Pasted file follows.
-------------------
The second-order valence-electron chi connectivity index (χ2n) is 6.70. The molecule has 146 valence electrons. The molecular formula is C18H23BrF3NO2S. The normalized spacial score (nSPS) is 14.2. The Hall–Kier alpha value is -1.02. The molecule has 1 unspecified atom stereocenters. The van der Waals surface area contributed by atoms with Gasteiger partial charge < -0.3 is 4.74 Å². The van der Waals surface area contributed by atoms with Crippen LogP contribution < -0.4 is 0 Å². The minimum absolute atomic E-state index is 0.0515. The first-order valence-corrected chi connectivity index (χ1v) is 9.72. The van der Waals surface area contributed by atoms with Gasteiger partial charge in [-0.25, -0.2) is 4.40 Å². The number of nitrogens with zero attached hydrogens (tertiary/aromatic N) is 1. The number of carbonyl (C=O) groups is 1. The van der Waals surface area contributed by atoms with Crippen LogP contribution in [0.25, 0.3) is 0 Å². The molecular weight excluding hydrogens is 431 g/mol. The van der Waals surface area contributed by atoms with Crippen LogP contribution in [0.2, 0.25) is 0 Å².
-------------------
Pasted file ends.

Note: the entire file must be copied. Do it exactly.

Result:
The second-order valence-electron chi connectivity index (χ2n) is 6.70. The molecule has 146 valence electrons. The molecular formula is C18H23BrF3NO2S. The normalized spacial score (nSPS) is 14.2. The Hall–Kier alpha value is -1.02. The molecule has 1 unspecified atom stereocenters. The van der Waals surface area contributed by atoms with Gasteiger partial charge < -0.3 is 4.74 Å². The van der Waals surface area contributed by atoms with Crippen LogP contribution < -0.4 is 0 Å². The minimum absolute atomic E-state index is 0.0515. The first-order valence-corrected chi connectivity index (χ1v) is 9.72. The van der Waals surface area contributed by atoms with Gasteiger partial charge in [-0.25, -0.2) is 4.40 Å². The number of nitrogens with zero attached hydrogens (tertiary/aromatic N) is 1. The number of carbonyl (C=O) groups is 1. The van der Waals surface area contributed by atoms with Crippen LogP contribution in [0.25, 0.3) is 0 Å². The molecular weight excluding hydrogens is 431 g/mol. The van der Waals surface area contributed by atoms with Crippen LogP contribution in [0.2, 0.25) is 0 Å².